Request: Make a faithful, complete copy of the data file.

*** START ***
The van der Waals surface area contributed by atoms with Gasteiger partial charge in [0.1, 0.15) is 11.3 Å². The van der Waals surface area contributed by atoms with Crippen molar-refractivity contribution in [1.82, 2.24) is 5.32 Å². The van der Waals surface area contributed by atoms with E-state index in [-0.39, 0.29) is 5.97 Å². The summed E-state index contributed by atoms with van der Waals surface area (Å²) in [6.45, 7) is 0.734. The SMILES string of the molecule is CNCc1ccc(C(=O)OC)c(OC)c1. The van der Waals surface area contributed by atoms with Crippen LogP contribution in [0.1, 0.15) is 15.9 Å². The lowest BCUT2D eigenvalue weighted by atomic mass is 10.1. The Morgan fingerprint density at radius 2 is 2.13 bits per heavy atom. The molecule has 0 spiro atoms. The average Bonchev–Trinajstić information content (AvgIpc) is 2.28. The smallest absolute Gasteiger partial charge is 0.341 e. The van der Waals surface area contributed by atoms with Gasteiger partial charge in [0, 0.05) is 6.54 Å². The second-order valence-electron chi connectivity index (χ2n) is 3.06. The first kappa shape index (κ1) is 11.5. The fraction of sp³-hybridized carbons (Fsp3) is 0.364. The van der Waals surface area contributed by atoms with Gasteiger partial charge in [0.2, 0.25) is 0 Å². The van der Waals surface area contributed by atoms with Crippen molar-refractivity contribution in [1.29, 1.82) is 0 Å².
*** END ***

The van der Waals surface area contributed by atoms with Gasteiger partial charge in [0.1, 0.15) is 11.3 Å². The van der Waals surface area contributed by atoms with Crippen molar-refractivity contribution in [1.82, 2.24) is 5.32 Å². The van der Waals surface area contributed by atoms with E-state index in [-0.39, 0.29) is 5.97 Å². The summed E-state index contributed by atoms with van der Waals surface area (Å²) in [6.45, 7) is 0.734. The SMILES string of the molecule is CNCc1ccc(C(=O)OC)c(OC)c1. The van der Waals surface area contributed by atoms with Crippen LogP contribution in [0.1, 0.15) is 15.9 Å². The lowest BCUT2D eigenvalue weighted by atomic mass is 10.1. The Morgan fingerprint density at radius 2 is 2.13 bits per heavy atom. The molecule has 0 spiro atoms. The average Bonchev–Trinajstić information content (AvgIpc) is 2.28. The smallest absolute Gasteiger partial charge is 0.341 e. The van der Waals surface area contributed by atoms with Gasteiger partial charge in [0, 0.05) is 6.54 Å². The second-order valence-electron chi connectivity index (χ2n) is 3.06. The first kappa shape index (κ1) is 11.5. The fraction of sp³-hybridized carbons (Fsp3) is 0.364. The van der Waals surface area contributed by atoms with Gasteiger partial charge in [0.2, 0.25) is 0 Å². The van der Waals surface area contributed by atoms with Crippen molar-refractivity contribution in [1.29, 1.82) is 0 Å².